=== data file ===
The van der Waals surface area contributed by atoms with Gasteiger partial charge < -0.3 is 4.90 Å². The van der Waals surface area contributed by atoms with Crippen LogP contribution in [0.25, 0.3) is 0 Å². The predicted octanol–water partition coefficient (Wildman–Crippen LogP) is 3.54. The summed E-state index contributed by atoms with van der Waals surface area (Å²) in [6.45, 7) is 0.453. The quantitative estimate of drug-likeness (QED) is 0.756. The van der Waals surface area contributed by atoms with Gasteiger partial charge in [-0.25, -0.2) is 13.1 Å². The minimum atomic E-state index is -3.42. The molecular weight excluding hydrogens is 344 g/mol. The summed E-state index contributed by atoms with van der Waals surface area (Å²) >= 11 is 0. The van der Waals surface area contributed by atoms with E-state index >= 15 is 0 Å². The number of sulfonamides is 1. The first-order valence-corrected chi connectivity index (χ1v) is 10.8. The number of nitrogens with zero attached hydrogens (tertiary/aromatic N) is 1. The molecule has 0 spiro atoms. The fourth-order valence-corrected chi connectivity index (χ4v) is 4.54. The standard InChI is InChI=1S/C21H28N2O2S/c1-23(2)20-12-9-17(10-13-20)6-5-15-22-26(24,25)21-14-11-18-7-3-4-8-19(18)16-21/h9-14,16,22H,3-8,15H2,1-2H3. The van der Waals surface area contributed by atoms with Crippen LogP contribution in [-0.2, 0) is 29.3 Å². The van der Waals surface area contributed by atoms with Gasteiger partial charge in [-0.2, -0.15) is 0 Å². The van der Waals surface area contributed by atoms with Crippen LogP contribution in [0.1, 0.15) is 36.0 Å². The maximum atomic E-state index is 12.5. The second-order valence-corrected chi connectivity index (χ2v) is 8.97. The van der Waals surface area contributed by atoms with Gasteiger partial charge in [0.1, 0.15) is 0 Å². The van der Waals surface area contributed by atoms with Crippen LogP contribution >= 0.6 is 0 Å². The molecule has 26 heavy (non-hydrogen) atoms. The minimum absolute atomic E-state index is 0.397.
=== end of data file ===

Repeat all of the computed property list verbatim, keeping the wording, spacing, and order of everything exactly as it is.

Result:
The van der Waals surface area contributed by atoms with Gasteiger partial charge < -0.3 is 4.90 Å². The van der Waals surface area contributed by atoms with Crippen LogP contribution in [0.25, 0.3) is 0 Å². The predicted octanol–water partition coefficient (Wildman–Crippen LogP) is 3.54. The summed E-state index contributed by atoms with van der Waals surface area (Å²) in [6.45, 7) is 0.453. The quantitative estimate of drug-likeness (QED) is 0.756. The van der Waals surface area contributed by atoms with Gasteiger partial charge in [-0.25, -0.2) is 13.1 Å². The minimum atomic E-state index is -3.42. The molecular weight excluding hydrogens is 344 g/mol. The summed E-state index contributed by atoms with van der Waals surface area (Å²) >= 11 is 0. The van der Waals surface area contributed by atoms with E-state index >= 15 is 0 Å². The number of sulfonamides is 1. The first-order valence-corrected chi connectivity index (χ1v) is 10.8. The number of nitrogens with zero attached hydrogens (tertiary/aromatic N) is 1. The molecule has 0 spiro atoms. The fourth-order valence-corrected chi connectivity index (χ4v) is 4.54. The standard InChI is InChI=1S/C21H28N2O2S/c1-23(2)20-12-9-17(10-13-20)6-5-15-22-26(24,25)21-14-11-18-7-3-4-8-19(18)16-21/h9-14,16,22H,3-8,15H2,1-2H3. The van der Waals surface area contributed by atoms with Crippen LogP contribution in [-0.2, 0) is 29.3 Å². The van der Waals surface area contributed by atoms with Gasteiger partial charge in [-0.2, -0.15) is 0 Å². The van der Waals surface area contributed by atoms with Crippen LogP contribution in [0.1, 0.15) is 36.0 Å². The maximum atomic E-state index is 12.5. The second-order valence-corrected chi connectivity index (χ2v) is 8.97. The van der Waals surface area contributed by atoms with Gasteiger partial charge in [0.1, 0.15) is 0 Å². The van der Waals surface area contributed by atoms with Crippen LogP contribution >= 0.6 is 0 Å². The molecule has 26 heavy (non-hydrogen) atoms. The minimum absolute atomic E-state index is 0.397.